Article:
Protecting Yourself From Affiliate Link ThievesWritten by Stephani Richardson
So, you have worked really hard to build a fabulous affiliate site. You took time to add your keywords and relevant information about products. Your pages load quickly, and your site is even listed in search engines for specified terms. You look at your stats, and you see a regular flow of traffic coming into your site. You get really excited! You log in to your affiliate program manager, and.... WHAMO! You have very few commissions from sales, and your click-throughs are extremely low. Suddenly, you are asking yourself, "what heck happened here??" The answer... You might possibly be victim of affiliate link hijacking!
In this revolving world of Internet, we are constantly being bombarded by spammers, spyware, viruses, and hackers. Now, we have to worry about link hijackers stealing commissions that are rightfully ours. So, what is link hijacking and how do you prevent it?
In simplest terms, link hijacking occurs when someone replaces their affiliate ID with yours. The result? They get commission instead of you. You did all that work, but someone else is getting paid? Yes! You may be wondering how this happens. Let me explain. I first heard about this phenomenon while visiting various discussion boards on affiliate marketing. Many affiliates had experienced a decline in sales while their site's traffic stats remained high. Common discussions found in affiliate forums include various software programs which "steal" information. Many of these programs download themselves onto a person's computer, either knowingly or unknowingly. These programs can override your affiliate links each time customer visits your site, therefore giving credit to someone else. Many times, people download packaged programs that contain these types of software. The innocent surfer may not even realize they have a program running in background. Anyone who takes part in Internet community, whether it be a webmaster or a surfer, should stay informed about these programs by visiting parasiteware.com on a regular basis.
Putting Workplace Violence In Perspective Following September 11, 2001...Written by Felix P. Nater
The Security Consultant's Perspective...
Putting threat of violence and security in workplace following September 11, 2001 in perspective has a broader meaning and greater appreciation. The price of Workplace Violence has a physical, emotional and financial toll on victims, witnesses and businesses. While worst-case scenarios are not norm, incidents of assaults, homicides, threats and acts of sabotage are real in typical workplace. However, simple but equally annoying and escalating hostile conduct creates emotional contagions and spontaneous responses. When thinking of workplace violence one should consider situations and events of any type that if left uncorrected could escalate into a violent response. Service employees being harassed on their routes, nurses fearful of conducting home visits, plant employees taunting another, use of increased resources to protect threatened employees and salesmen who resign rather than do business in certain neighborhoods are all realities at work. Even though reported incidents of violence are down for 2003 according to Bureau of Labor Statistics security awareness should continue to remain high on prevention category.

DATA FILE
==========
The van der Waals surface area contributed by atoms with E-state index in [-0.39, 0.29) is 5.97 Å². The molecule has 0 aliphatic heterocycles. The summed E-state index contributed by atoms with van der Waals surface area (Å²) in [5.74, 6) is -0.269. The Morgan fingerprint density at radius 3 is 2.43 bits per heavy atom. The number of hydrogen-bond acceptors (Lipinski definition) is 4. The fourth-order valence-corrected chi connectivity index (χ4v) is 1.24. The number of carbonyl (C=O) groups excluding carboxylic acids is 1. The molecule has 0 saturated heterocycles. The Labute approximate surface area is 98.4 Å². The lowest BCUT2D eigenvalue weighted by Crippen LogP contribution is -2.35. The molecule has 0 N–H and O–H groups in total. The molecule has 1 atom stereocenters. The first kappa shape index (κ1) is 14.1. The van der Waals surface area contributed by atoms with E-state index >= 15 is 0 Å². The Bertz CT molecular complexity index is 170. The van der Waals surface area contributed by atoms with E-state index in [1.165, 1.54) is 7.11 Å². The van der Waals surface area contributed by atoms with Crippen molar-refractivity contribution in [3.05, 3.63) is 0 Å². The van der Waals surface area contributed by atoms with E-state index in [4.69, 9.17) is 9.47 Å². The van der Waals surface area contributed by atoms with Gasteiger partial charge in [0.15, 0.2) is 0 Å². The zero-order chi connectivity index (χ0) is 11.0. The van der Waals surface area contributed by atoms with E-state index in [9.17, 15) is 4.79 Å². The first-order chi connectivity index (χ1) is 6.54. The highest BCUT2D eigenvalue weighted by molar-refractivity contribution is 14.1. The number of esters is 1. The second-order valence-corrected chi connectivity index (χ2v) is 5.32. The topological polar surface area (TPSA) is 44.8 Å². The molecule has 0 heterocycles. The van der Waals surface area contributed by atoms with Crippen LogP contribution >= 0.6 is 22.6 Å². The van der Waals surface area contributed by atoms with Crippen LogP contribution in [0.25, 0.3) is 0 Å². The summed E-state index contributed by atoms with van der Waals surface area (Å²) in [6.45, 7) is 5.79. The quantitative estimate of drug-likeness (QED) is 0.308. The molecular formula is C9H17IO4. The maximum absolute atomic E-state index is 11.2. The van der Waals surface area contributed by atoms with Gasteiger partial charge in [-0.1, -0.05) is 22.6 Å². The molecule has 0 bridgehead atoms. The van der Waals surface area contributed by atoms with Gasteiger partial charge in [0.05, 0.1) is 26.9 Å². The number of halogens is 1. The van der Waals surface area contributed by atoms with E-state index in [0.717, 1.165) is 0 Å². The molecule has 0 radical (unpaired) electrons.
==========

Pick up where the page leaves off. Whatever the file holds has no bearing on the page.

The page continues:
Some Statistics About Workplace Violence...
According to Bureau of Labor Statistics (BLS), 11% (631) of 5,559 fatal occupational injuries in 2003 resulted in homicide (mostly by shootings). A March 2004, FBI Report estimated that nearly 80% of these workplace homicides are committed by criminals with no other connection to workplace, who have committed robberies or other violent crimes. In areas of Non-fatal occupational injuries, BLS reported that 18,104 such incidents in 2002 resulted from assaults and violent acts by person, representing nearly 1.3% of 1.4 million reported occupational injuries and illnesses. According to Bureau of Justice Statistics, (BJS) US Department of Justice, in 2002 nearly 750,000 crimes of violence were committed each year against people at work or on duty and another 170,000 against people traveling to and from work.
In January 2004, Society of Human Resource Managers reported results of their own internal survey on workplace violence. Roughly, almost two-thirds of HR Professionals who responded reported that at least one incident of 'violence" had occurred since 200o. Most common were incidents of inappropriate language, verbal abuse or verbal threats.
In May 2004, American Society of Safety Engineers' (ASSE) survey on workplace violence reported that 44% of 750 respondents had indicated that their place of work had been victim to incidents of violence since 1998. While threats do not harm victims, mere utterance damages perceptions of management's ability to provide for a safe workplace if no corrective action is taken.